What Privacy Concerns Mean for Enterprise 2.0What Privacy Concerns Mean for Enterprise 2.0
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April 14, 2008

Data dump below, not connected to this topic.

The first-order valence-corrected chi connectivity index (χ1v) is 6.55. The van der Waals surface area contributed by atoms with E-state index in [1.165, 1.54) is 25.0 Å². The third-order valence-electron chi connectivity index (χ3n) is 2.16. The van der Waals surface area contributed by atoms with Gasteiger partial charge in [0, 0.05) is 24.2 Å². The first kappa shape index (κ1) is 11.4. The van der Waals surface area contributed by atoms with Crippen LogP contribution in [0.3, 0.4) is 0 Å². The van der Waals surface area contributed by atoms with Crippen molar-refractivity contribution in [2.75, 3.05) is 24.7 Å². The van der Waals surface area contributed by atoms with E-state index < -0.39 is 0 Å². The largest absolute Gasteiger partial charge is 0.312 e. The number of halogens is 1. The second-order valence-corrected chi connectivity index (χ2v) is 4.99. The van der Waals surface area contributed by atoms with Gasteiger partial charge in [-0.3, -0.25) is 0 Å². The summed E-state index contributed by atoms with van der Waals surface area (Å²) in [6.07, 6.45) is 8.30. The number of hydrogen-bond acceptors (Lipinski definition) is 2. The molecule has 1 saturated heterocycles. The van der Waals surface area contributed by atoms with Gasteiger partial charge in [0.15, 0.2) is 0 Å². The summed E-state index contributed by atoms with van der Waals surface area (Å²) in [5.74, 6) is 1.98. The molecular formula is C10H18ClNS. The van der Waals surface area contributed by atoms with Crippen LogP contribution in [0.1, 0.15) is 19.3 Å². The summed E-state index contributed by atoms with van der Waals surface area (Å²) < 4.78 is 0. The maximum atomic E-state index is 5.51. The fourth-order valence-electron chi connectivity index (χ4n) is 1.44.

Arecent survey by Harris Interactive has found that 59% of Americans don't feel comfortable having commercial web sites using their personal information to target ads and other content toward them. This, depite the fact that such targeting presumably helps users, making the content they see more relevant and more interesting.The numbers didn't improve significantly with the possibility of enhanced security and privacy regulations, although more people did say they were "somewhat comfortable" with the concept, if not wholeheartedly enthusiastic about it. I think these privacy concerns go beyond clear-cut worries about what companies will do with personal information (say, sell it to others, or leave it exposed to fraud or other criminal behavior), and speak to a less concrete but more ingrained fear of revelation; most Americans just don't want to share all that much about themselves with strangers.Before you cry out "Ahem, Melanie, have you even heard of YouTube or MySpace?" let me explain. Obviously, some of us like to share information--but we still want to control what we share, and with whom. And most of us who do are under the age of 30. But according to the survey, only 49% of respondents under 30 said they were "comfortable" with tailored content (although that number jumps to 62% when security and privacy are emphasized). So although Americans are happy to throw themselves out there, they're not all that happy about having what they throw up be used by others in unexpected ways.So what does this mean for companies looking to leverage Web 2.0 technologies in the enterprise? Don't bet too much on having your employees jump at the chance to share intimate details of their lives--or even their jobs. As you deploy enterprise 2.0 technologies and hope to leverage them to democratize development in your organization, keep in mind that it's not just the technology that needs to change--attitudes toward information sharing do, too.
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